Characteristics of Directing:

  • Directing initiates action
  • Directing takes place at every level of management
  • Directing is a continuous process
  • Directing flows from top to bottom

Importance of Directing

  • Directing helps to initiate action by people in the organisation towards attainment of desired objectives.
  • Directing integrates employees efforts in the organisation in such a way that every individual effort contributes to the organisational performance.
  • Directing guides employees to fully realise their potential and capabilities by motivating and providing effective leadership.
  • Directing facilitates introduction of needed changes in the organisation.
  • Effective directing helps to bring stability and balance in the organisation.

Principles of Directing

  • Maximum individual contribution: Directing techniques must help every individual in the organisation to contribute to his maximum potential for achievement of organisational objectives.
  • Harmony of objectives: Directing should provide harmony by convincing that employee rewards and work efficiency are complimentary to each other
  • Unity of Command: A  person in the organisation should receive instructions from one superior only.
  • Appropriateness of direction technique: Appropriate motivational and leadership technique should be used while directing the people based on subordinate needs, capabilities, attitudes and other situational variables.
  • Managerial communication: Effective managerial communication across all the levels in the organisation makes direction effective
  • Use of informal organisation: A manager should realise that informal groups or organisations exist within every formal organisation. He should spot and make use of such organisations for effective directing.
  • Leadership: While directing the subordinates, managers should exercise good leadership as it can influence the subordinates positively without causing dissatisfaction among them.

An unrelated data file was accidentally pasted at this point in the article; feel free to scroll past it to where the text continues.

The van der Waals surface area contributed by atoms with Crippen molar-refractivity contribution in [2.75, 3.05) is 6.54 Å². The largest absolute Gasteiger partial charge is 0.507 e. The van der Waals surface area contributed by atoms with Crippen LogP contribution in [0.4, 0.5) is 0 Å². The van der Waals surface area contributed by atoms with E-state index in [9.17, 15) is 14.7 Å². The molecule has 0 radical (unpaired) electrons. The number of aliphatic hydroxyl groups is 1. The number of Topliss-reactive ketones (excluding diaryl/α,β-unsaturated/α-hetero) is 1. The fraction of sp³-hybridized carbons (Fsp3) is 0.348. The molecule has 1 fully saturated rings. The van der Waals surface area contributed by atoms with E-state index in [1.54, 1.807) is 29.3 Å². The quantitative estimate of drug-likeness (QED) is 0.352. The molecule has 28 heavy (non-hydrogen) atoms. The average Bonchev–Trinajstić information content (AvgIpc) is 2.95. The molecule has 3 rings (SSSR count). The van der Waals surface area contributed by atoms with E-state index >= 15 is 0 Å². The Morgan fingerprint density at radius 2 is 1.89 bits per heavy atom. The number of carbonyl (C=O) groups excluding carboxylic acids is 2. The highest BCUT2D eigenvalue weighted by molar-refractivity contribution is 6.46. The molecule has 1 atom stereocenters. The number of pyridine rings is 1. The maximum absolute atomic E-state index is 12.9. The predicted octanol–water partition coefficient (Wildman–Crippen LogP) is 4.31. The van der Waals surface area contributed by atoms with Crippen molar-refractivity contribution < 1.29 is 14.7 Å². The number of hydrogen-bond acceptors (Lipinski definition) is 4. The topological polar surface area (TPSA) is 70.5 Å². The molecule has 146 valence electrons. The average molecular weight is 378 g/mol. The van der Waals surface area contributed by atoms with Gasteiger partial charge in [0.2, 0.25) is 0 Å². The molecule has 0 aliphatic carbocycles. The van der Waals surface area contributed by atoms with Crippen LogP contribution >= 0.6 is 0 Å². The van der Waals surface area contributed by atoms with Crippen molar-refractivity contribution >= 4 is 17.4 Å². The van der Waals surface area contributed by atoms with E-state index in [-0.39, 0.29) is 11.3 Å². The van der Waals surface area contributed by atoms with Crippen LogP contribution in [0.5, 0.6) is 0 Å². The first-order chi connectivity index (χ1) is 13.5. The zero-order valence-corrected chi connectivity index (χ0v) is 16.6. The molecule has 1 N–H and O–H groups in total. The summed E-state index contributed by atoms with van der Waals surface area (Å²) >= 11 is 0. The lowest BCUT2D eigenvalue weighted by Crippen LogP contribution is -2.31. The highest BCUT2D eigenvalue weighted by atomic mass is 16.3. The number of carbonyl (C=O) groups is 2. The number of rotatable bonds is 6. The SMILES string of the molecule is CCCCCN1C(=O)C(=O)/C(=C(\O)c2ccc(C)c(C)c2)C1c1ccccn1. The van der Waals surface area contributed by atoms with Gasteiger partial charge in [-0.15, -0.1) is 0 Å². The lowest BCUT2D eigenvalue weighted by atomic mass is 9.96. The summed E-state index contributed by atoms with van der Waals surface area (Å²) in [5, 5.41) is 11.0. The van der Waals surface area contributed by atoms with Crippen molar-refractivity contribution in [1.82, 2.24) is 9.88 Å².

• Follow through: Mere giving of an order is not sufficient. Managers should follow it up by reviewing continuously whether orders are being implemented accordingly or any problems are being encountered. If necessary, suitable modifications should be made in the directions.

Elements of Directing

The process of directing involves guiding, coaching, instructing, motivating, leading the people in an organisation to achieve organisational objectives. The activities can broadly be grouped into four categories which are the elements of directing. These are:

Functions of Management: Co-ordination & Controlling

In every organisation, different types of work are performed by various groups and it becomes essential that the activities of different work groups and departments should be harmonised. This function of management is known as ‘co-ordination’.  In other words, coordination is the orderly arrangement of individual and group efforts to provide unity of action in the pursuit of a common goal.

According to Henri Fayol, “Control consists in verifying whether everything occurs in conformity with the plan adopted, the instructions issued and principles established.” In simple terms, controlling means ensuring that activities in an organisation are performed as per the plans.

Importance of Controlling

  • Accomplishing organisational goals
  • Judging accuracy of standards
  • Making efficient use of resources
  • Improving employee motivation
  • Ensuring order and discipline
  • Facilitating coordination in action

Process of Controlling

Controlling is a systematic process involving the following steps.

  1. Setting performance standards
  2. Measurement of actual performance
  3. Comparison of actual performance with standards
  4. Analysing deviations
  5. Taking corrective action

Techniques of Control

Traditional Techniques

  • Personal observation
    • Enables the manager to collect first hand information
    • Creates a psychological pressure on the employees to perform well as they are aware of being observed.
  • Statistical reports
    • Statistical analysis the form of averages, percentages, ratios, correlation, etc., present useful information regarding performance of the organisation in various areas.
  • Breakeven PointBreakeven analysis
    • Breakeven analysis is used to study the relationship between costs, volume and profits.
    • It determines the probable profit and losses at different levels of production.
  • Budgetary control

Modern Techniques

  • Return on investment (RoI)
  • Ratio analysis
  • Responsibility accounting
  • Management audit
  • PERT and CPM
  • Management information system (MIS)

Relation between Planning & Controlling

Planning and controlling are closely related and reinforce each-other. Once a plan becomes operational, controlling is necessary to monitor the progress, measure it, discover deviations and initiate corrective measures to ensure that events conform to plans.

  • Planning based on facts makes controlling easier and effective;
  • Controlling improves future planning by providing information derived from past experience

Planning without controlling is meaningless. Similarly, controlling is blind without planning.